Addressing contentious historical figures’ statues and heritages is an issue that perplexes many countries and generates polarised social debates. Taiwanese society has also had a long debate on how to appropriately handle statues of the country’s former leader, Chiang Kai-shek. What has become known as “fallism” has been quite prevalent worldwide in recent years. Several studies have attempted to delineate this trend in South Africa, Belgium, the UK, and Taiwan under the Democratic Progressive Party (DPP) rule after 2016. However, no study thus far has focused on who truly makes the fall happen. In this study, the authors examine two Taiwanese cases—National Chengchi University and National Sun Yat-sen University, located in the north and south of Taiwan respectively—and explore these two universities’ experiences of decision-making with regard to the removal of Chiang’s statues. To do so, we examine both quantitative and qualitative data collected through participatory observation and voting results. This study aims to answer the fundamental question of who actually makes the statues fall. The findings of this study enrich the discussion of fallism in the current literature.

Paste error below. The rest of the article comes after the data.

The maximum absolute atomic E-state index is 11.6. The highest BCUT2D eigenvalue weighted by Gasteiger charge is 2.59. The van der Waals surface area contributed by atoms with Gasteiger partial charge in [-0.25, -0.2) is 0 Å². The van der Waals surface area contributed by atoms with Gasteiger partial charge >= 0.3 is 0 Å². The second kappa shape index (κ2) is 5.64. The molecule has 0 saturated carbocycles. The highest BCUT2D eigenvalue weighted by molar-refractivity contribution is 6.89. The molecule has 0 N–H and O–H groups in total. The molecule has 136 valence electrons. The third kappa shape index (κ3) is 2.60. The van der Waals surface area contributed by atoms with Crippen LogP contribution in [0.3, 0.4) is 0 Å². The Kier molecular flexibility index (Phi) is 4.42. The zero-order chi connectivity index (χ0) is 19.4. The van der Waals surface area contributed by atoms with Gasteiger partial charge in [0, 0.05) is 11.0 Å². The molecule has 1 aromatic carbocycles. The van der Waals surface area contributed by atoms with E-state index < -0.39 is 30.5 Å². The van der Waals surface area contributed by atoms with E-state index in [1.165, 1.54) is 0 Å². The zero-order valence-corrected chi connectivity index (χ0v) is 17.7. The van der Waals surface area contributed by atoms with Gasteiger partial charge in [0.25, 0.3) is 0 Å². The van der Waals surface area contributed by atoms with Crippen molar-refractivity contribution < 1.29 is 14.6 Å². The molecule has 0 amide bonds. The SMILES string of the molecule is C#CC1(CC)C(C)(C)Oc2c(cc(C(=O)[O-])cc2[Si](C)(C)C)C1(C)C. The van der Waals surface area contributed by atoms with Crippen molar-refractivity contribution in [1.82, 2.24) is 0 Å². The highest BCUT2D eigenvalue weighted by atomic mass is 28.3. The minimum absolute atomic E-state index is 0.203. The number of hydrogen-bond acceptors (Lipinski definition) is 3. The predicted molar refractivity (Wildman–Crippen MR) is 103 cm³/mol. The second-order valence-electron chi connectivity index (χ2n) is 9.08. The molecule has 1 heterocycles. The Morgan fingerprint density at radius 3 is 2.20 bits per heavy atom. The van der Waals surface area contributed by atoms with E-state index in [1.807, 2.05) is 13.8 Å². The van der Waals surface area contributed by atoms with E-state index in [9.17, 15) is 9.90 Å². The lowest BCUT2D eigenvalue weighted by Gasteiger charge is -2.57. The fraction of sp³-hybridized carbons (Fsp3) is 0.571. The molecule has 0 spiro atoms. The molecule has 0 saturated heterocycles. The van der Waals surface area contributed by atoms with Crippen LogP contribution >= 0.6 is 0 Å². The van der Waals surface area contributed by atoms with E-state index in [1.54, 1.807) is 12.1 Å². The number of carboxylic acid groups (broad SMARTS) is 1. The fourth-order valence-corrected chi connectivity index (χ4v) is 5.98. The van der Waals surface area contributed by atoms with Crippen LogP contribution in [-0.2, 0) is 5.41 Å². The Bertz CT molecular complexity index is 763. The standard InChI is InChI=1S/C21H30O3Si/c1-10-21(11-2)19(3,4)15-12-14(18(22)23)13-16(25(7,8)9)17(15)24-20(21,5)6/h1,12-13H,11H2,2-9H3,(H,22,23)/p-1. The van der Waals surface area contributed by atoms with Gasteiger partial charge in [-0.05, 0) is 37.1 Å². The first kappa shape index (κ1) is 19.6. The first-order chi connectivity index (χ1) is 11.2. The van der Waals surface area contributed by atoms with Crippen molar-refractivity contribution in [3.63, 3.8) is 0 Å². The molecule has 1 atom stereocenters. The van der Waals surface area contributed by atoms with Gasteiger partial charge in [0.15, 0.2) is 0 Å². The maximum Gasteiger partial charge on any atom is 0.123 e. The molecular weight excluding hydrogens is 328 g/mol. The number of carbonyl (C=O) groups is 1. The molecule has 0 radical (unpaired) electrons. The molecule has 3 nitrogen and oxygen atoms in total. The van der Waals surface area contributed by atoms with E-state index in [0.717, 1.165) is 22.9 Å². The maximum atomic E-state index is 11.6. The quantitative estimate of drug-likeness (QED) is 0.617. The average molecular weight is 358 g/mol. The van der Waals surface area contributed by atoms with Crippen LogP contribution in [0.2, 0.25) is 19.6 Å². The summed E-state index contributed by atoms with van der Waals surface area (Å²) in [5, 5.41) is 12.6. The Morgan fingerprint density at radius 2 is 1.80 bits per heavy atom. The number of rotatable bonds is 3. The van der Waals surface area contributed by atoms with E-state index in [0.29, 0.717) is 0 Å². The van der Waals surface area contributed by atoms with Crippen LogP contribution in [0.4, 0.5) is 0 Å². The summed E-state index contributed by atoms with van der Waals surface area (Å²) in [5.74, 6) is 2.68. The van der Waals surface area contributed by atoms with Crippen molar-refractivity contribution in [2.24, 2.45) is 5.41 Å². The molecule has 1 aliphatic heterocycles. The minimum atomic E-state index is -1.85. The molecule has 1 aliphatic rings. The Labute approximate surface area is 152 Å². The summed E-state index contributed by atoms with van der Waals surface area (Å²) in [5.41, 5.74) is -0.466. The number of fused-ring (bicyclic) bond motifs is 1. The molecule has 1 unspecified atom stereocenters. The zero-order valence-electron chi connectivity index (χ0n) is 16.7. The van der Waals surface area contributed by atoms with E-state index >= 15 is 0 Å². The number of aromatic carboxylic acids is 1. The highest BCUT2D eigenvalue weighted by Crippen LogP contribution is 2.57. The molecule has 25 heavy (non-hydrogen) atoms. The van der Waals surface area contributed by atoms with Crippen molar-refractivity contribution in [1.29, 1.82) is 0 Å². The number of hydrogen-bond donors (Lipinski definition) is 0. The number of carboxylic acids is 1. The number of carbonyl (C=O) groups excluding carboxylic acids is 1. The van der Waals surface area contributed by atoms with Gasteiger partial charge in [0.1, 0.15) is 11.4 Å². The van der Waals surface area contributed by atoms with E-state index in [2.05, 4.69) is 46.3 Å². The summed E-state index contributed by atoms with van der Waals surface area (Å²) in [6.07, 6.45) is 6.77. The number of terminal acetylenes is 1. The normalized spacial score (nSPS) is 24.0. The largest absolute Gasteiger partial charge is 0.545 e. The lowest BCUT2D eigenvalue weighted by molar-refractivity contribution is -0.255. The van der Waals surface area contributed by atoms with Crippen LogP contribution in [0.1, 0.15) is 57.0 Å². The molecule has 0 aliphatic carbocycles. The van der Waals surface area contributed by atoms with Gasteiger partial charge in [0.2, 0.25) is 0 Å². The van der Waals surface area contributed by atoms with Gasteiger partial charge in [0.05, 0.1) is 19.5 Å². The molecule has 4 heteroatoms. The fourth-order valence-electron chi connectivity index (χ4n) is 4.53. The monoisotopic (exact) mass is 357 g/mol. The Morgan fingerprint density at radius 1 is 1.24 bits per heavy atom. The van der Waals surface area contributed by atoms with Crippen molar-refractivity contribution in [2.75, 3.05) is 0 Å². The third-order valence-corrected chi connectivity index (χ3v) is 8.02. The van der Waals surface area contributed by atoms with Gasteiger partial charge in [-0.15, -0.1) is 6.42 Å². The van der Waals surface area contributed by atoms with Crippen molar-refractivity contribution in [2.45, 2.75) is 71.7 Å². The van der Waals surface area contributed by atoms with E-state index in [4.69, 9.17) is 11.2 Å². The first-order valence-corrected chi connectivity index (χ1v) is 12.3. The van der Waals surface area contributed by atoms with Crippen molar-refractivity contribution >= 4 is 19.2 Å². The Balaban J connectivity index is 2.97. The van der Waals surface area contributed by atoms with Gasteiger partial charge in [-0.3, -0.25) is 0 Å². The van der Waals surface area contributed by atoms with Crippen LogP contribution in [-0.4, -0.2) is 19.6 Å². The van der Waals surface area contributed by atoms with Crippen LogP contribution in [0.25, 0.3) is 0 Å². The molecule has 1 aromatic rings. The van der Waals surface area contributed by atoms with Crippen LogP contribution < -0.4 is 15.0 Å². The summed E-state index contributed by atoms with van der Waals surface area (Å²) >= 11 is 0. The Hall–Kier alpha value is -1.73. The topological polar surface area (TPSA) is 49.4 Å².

Image: Sun Yat-sen and Chiang Kai-shek statue on NSYSU
- Chiang Kai-shek statue,
- National Sun Yat-sen University,
- National Chengchi University,